A great storm had passed over Norfolk the night before, heavy rain lashing against the windows of the little cottage in Erpingham. But the rain vanished with the darkness, and the day began cloudy but dry.
We set out from Cromer to walk the Norfolk Coast Path to Overstrand. As we left the town behind a steep flight of steps led down to the beach, an area of the North Sea known for some reason as Foulness. The coast path here joins with a section of the Paston Way and runs along the sand. I suspect at very high tides it is impassable and you’d need to follow the cliff-top alternative.
The last vigour of the night’s storm had saved itself for the sea. The waves were crashing white down on to the strand, leaving a narrow passage for walkers. The cliffs on the other side were of a very soft sand and seems to be continually crumbling.
Great mounds had come down on to the beach itself, bringing down yet more flints to join the great band of similar rocks along the line of our walk. Every piece of flint slightly different, many of them holed all the way through.
The first part of this beach walk was over rock and flint, becoming sandier as we neared Overstrand. Here, below the cliffs were the first hints of the growth of marram grass and deeper piles of sand – the birth of what one day might be substantial dunes.
The sea might be eating away some portions of the Norfolk coast, but nature is compensating by lining up increases elsewhere.
As we arrived at the concrete promenade below Overstrand the waves were crashing against this man-made defence – at one point giving me a good soaking.
By now the storm was dying away and both sea and sky were turning a deep blue. As we climbed the hill to Overstrand the temperature increased. A fine day, still autumnal in some aspects of its character, but with much of summer about it.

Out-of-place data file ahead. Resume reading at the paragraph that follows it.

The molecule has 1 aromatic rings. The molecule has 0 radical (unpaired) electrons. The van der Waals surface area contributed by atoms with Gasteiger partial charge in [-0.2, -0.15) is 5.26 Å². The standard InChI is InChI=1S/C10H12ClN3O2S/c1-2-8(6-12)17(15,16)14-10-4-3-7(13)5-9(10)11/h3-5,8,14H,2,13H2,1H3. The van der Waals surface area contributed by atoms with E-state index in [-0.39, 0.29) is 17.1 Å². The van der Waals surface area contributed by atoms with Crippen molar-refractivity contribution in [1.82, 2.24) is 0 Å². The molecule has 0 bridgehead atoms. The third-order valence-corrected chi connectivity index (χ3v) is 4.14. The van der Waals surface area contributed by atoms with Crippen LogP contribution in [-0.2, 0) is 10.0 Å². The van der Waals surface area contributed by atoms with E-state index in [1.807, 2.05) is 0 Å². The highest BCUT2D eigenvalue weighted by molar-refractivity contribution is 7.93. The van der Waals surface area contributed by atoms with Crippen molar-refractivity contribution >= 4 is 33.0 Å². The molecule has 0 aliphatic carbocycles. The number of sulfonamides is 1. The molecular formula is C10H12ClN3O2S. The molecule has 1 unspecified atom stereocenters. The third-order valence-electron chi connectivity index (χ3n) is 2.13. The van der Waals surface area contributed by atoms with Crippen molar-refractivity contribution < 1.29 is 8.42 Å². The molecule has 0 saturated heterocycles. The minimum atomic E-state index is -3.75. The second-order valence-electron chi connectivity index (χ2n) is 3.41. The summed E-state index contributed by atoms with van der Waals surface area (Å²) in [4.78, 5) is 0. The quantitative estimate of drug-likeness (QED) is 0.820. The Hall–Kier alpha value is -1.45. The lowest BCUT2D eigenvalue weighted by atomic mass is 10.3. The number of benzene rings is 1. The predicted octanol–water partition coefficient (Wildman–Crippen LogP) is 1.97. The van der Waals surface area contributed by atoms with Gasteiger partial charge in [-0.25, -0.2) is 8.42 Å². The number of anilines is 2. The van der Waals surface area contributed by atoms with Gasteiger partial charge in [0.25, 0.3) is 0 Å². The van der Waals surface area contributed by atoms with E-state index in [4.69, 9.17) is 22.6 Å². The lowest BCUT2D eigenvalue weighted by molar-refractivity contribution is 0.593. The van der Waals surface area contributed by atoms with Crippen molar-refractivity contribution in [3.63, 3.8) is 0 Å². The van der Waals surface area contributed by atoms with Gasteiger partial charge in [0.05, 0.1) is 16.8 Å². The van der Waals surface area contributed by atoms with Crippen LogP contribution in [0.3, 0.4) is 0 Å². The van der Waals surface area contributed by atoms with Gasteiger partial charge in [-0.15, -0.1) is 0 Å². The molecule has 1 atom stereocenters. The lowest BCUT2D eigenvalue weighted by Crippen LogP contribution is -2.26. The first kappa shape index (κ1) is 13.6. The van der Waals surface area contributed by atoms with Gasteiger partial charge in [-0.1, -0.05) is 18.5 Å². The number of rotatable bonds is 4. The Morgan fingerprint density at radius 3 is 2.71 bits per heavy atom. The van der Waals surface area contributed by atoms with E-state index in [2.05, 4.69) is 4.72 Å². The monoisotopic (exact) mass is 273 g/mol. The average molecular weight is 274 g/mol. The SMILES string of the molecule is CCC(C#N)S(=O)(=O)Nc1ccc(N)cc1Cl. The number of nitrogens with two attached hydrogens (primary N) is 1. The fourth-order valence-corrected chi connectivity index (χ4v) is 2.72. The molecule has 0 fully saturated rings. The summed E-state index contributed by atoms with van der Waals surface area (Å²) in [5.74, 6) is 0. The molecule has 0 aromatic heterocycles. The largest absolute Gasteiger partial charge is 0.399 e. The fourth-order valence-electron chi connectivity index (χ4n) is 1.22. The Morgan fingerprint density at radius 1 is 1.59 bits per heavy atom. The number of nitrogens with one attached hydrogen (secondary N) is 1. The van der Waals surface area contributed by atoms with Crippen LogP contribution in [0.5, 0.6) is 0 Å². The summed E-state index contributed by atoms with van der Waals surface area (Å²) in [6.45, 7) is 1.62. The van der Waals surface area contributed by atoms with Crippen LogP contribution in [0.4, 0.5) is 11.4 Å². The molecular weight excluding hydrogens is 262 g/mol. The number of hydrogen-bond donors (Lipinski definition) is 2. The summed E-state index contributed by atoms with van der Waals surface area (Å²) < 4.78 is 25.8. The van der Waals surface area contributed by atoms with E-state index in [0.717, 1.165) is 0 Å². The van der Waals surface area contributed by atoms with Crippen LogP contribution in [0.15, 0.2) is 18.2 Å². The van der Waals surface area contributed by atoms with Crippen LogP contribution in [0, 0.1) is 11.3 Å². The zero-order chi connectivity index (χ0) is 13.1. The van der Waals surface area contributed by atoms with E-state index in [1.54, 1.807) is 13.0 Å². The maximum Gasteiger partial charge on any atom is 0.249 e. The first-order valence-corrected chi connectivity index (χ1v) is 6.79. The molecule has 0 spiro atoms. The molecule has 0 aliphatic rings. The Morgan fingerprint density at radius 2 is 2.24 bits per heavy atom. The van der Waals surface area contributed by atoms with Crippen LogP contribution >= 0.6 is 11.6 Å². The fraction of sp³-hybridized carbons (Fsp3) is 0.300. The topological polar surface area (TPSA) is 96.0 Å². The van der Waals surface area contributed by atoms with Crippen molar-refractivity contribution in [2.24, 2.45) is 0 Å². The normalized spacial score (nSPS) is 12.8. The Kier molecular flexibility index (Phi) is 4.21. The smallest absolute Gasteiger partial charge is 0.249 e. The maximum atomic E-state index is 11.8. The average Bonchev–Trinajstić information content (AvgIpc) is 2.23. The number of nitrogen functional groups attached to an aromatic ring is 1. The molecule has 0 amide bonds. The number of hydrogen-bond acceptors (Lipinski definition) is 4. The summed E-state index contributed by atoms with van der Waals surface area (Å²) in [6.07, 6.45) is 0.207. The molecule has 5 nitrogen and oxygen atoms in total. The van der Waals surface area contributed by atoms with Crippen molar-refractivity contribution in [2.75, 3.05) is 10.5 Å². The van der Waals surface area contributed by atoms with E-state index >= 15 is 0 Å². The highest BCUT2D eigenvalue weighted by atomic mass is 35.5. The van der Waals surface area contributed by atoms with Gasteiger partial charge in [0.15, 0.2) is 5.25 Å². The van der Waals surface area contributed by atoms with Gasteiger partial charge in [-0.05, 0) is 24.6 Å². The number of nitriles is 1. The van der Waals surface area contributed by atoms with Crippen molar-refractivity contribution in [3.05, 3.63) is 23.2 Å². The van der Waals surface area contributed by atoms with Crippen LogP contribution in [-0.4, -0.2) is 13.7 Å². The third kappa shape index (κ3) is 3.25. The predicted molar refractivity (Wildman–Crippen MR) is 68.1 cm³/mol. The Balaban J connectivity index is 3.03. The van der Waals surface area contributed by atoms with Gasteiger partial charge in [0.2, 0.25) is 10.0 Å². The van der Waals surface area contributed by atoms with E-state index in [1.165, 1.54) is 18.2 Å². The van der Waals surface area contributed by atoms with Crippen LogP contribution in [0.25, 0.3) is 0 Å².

Overstrand is a village of remarkable architecture, rather like the setting of an Agatha Christie mystery. Winston Churchill stayed here as a boy and again as an adult. The heart of the village can have changed little since his days.
The footpath back to Cromer, the alternative coast path and Paston Way, runs along the top of the cliffs. Interesting to see the tops as we had seen the foot of them. It runs across stretches of heathland, with the links of the Royal Cromer Golf Club to one side for much of the distance.
Interestingly, although the map declares this to be a public right of way, periodic signs inform the rambler that it is permissive only. Perhaps some Norfolk rambler could give a definitive answer as to whether or not it IS a public footpath? I appreciate that some of the original line of the path has eroded with the tumbling of the cliffs, but surely not all of it?
Whatever, it is a fine stretch of coast, a very beautiful landscape with good views down to the beach and towards Cromer Pier. The lighthouse was still flashing as we walked by, despite it now being the middle of the day.
By now there were more ramblers about. During our beach stroll we had seen very few walkers, and then mostly locals with their dogs. But Cromer was quite busy as we entered the town.
This was such very different scenery from our recent walk from Brancaster. Norfolk offers a great deal of variety in its coastal scenery.